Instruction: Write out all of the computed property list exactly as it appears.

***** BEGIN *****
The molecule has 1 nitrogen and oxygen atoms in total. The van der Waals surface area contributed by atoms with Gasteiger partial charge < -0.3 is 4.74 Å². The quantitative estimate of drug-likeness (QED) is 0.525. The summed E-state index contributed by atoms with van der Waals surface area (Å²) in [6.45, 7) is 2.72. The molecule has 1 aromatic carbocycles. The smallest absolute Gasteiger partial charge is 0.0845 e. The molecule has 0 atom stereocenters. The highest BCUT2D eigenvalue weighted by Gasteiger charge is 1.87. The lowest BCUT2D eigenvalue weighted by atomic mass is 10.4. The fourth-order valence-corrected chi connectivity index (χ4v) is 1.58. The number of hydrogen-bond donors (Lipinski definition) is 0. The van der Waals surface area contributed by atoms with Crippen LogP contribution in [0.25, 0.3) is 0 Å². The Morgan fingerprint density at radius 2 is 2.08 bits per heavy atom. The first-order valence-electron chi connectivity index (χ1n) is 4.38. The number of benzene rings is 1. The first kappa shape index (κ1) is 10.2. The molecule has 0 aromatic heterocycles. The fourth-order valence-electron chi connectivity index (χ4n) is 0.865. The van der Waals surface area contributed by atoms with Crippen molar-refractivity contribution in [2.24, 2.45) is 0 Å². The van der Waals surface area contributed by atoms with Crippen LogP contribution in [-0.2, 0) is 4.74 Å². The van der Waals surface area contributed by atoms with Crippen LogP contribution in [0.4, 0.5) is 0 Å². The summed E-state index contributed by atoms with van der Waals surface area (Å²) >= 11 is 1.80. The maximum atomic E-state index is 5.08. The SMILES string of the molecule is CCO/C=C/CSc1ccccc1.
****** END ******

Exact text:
The molecule has 1 nitrogen and oxygen atoms in total. The van der Waals surface area contributed by atoms with Gasteiger partial charge < -0.3 is 4.74 Å². The quantitative estimate of drug-likeness (QED) is 0.525. The summed E-state index contributed by atoms with van der Waals surface area (Å²) in [6.45, 7) is 2.72. The molecule has 1 aromatic carbocycles. The smallest absolute Gasteiger partial charge is 0.0845 e. The molecule has 0 atom stereocenters. The highest BCUT2D eigenvalue weighted by Gasteiger charge is 1.87. The lowest BCUT2D eigenvalue weighted by atomic mass is 10.4. The fourth-order valence-corrected chi connectivity index (χ4v) is 1.58. The number of hydrogen-bond donors (Lipinski definition) is 0. The van der Waals surface area contributed by atoms with Crippen LogP contribution in [0.25, 0.3) is 0 Å². The Morgan fingerprint density at radius 2 is 2.08 bits per heavy atom. The first-order valence-electron chi connectivity index (χ1n) is 4.38. The number of benzene rings is 1. The first kappa shape index (κ1) is 10.2. The molecule has 0 aromatic heterocycles. The fourth-order valence-electron chi connectivity index (χ4n) is 0.865. The van der Waals surface area contributed by atoms with Crippen molar-refractivity contribution in [2.24, 2.45) is 0 Å². The van der Waals surface area contributed by atoms with Crippen LogP contribution in [-0.2, 0) is 4.74 Å². The van der Waals surface area contributed by atoms with Crippen LogP contribution in [0.4, 0.5) is 0 Å². The summed E-state index contributed by atoms with van der Waals surface area (Å²) >= 11 is 1.80. The maximum atomic E-state index is 5.08. The SMILES string of the molecule is CCO/C=C/CSc1ccccc1.